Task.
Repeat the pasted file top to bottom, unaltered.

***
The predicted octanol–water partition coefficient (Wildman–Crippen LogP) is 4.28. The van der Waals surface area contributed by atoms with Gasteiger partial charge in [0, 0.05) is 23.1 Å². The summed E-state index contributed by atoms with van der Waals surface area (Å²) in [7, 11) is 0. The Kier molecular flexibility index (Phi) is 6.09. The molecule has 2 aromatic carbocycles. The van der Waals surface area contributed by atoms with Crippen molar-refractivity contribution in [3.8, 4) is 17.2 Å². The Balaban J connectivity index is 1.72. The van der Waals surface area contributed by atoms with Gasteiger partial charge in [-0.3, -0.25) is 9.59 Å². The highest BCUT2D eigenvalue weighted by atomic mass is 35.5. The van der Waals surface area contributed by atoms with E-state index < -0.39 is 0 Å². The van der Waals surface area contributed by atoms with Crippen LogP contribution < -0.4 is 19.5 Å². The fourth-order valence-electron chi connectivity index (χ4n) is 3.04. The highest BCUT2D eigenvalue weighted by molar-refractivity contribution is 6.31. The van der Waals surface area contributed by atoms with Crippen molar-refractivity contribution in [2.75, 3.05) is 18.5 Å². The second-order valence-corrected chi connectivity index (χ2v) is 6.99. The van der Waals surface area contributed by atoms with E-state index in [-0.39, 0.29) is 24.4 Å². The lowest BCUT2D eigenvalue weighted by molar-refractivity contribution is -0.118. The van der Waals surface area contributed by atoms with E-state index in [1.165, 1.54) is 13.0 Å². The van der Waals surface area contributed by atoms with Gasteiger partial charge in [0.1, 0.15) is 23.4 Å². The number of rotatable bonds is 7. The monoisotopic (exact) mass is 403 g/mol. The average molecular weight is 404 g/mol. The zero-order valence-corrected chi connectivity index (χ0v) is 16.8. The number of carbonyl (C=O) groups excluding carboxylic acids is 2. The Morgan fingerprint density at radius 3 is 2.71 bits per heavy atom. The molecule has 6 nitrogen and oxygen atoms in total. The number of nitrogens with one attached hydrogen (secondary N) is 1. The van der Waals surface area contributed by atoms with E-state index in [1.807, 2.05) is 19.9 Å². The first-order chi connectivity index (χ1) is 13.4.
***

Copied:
The predicted octanol–water partition coefficient (Wildman–Crippen LogP) is 4.28. The van der Waals surface area contributed by atoms with Gasteiger partial charge in [0, 0.05) is 23.1 Å². The summed E-state index contributed by atoms with van der Waals surface area (Å²) in [7, 11) is 0. The Kier molecular flexibility index (Phi) is 6.09. The molecule has 2 aromatic carbocycles. The van der Waals surface area contributed by atoms with Crippen molar-refractivity contribution in [3.8, 4) is 17.2 Å². The Balaban J connectivity index is 1.72. The van der Waals surface area contributed by atoms with Gasteiger partial charge in [-0.3, -0.25) is 9.59 Å². The highest BCUT2D eigenvalue weighted by atomic mass is 35.5. The van der Waals surface area contributed by atoms with E-state index < -0.39 is 0 Å². The van der Waals surface area contributed by atoms with Crippen LogP contribution < -0.4 is 19.5 Å². The fourth-order valence-electron chi connectivity index (χ4n) is 3.04. The highest BCUT2D eigenvalue weighted by molar-refractivity contribution is 6.31. The van der Waals surface area contributed by atoms with Crippen molar-refractivity contribution in [2.75, 3.05) is 18.5 Å². The second-order valence-corrected chi connectivity index (χ2v) is 6.99. The van der Waals surface area contributed by atoms with E-state index in [-0.39, 0.29) is 24.4 Å². The lowest BCUT2D eigenvalue weighted by molar-refractivity contribution is -0.118. The van der Waals surface area contributed by atoms with E-state index in [1.165, 1.54) is 13.0 Å². The van der Waals surface area contributed by atoms with Gasteiger partial charge in [0.1, 0.15) is 23.4 Å². The number of rotatable bonds is 7. The monoisotopic (exact) mass is 403 g/mol. The average molecular weight is 404 g/mol. The zero-order valence-corrected chi connectivity index (χ0v) is 16.8. The number of carbonyl (C=O) groups excluding carboxylic acids is 2. The Morgan fingerprint density at radius 3 is 2.71 bits per heavy atom. The molecule has 6 nitrogen and oxygen atoms in total. The number of nitrogens with one attached hydrogen (secondary N) is 1. The van der Waals surface area contributed by atoms with E-state index in [1.807, 2.05) is 19.9 Å². The first-order chi connectivity index (χ1) is 13.4.